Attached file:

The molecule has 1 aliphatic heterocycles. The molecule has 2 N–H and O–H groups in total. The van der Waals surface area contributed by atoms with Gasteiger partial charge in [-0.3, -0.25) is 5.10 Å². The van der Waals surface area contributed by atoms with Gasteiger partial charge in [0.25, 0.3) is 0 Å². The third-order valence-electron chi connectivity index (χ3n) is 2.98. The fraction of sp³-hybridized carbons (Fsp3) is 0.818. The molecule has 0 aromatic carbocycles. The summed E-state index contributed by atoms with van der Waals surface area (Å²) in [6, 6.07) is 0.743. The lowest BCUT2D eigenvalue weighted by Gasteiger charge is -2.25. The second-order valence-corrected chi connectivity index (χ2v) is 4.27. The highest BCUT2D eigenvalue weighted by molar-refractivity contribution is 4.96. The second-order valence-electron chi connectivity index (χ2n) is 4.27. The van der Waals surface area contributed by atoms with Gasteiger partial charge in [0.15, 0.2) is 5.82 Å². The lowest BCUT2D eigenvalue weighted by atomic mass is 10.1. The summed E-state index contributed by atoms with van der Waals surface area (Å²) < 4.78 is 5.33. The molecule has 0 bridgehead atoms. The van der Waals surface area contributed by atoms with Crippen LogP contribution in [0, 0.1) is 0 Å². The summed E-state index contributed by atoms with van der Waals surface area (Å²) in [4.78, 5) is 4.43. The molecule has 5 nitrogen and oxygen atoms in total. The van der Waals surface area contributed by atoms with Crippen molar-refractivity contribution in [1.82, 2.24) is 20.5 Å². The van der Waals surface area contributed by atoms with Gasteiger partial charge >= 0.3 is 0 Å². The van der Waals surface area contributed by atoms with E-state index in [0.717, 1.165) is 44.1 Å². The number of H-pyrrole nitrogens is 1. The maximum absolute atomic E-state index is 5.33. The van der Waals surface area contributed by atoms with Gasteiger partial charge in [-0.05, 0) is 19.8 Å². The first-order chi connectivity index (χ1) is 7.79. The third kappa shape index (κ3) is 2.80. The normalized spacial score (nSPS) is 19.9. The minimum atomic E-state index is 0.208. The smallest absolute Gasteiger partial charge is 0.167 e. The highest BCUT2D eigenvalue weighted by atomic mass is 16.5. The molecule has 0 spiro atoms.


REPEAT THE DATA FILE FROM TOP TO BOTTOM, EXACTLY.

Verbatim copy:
The molecule has 1 aliphatic heterocycles. The molecule has 2 N–H and O–H groups in total. The van der Waals surface area contributed by atoms with Gasteiger partial charge in [-0.3, -0.25) is 5.10 Å². The van der Waals surface area contributed by atoms with Gasteiger partial charge in [0.25, 0.3) is 0 Å². The third-order valence-electron chi connectivity index (χ3n) is 2.98. The fraction of sp³-hybridized carbons (Fsp3) is 0.818. The molecule has 0 aromatic carbocycles. The summed E-state index contributed by atoms with van der Waals surface area (Å²) in [6, 6.07) is 0.743. The lowest BCUT2D eigenvalue weighted by Gasteiger charge is -2.25. The second-order valence-corrected chi connectivity index (χ2v) is 4.27. The highest BCUT2D eigenvalue weighted by molar-refractivity contribution is 4.96. The second-order valence-electron chi connectivity index (χ2n) is 4.27. The van der Waals surface area contributed by atoms with Gasteiger partial charge in [0.15, 0.2) is 5.82 Å². The lowest BCUT2D eigenvalue weighted by atomic mass is 10.1. The summed E-state index contributed by atoms with van der Waals surface area (Å²) < 4.78 is 5.33. The molecule has 0 bridgehead atoms. The van der Waals surface area contributed by atoms with Crippen LogP contribution in [0, 0.1) is 0 Å². The summed E-state index contributed by atoms with van der Waals surface area (Å²) in [4.78, 5) is 4.43. The molecule has 5 nitrogen and oxygen atoms in total. The van der Waals surface area contributed by atoms with Crippen molar-refractivity contribution in [1.82, 2.24) is 20.5 Å². The van der Waals surface area contributed by atoms with Gasteiger partial charge >= 0.3 is 0 Å². The van der Waals surface area contributed by atoms with E-state index in [0.717, 1.165) is 44.1 Å². The number of H-pyrrole nitrogens is 1. The maximum absolute atomic E-state index is 5.33. The van der Waals surface area contributed by atoms with Gasteiger partial charge in [-0.05, 0) is 19.8 Å². The first-order chi connectivity index (χ1) is 7.79. The third kappa shape index (κ3) is 2.80. The normalized spacial score (nSPS) is 19.9. The minimum atomic E-state index is 0.208. The smallest absolute Gasteiger partial charge is 0.167 e. The highest BCUT2D eigenvalue weighted by atomic mass is 16.5. The molecule has 0 spiro atoms.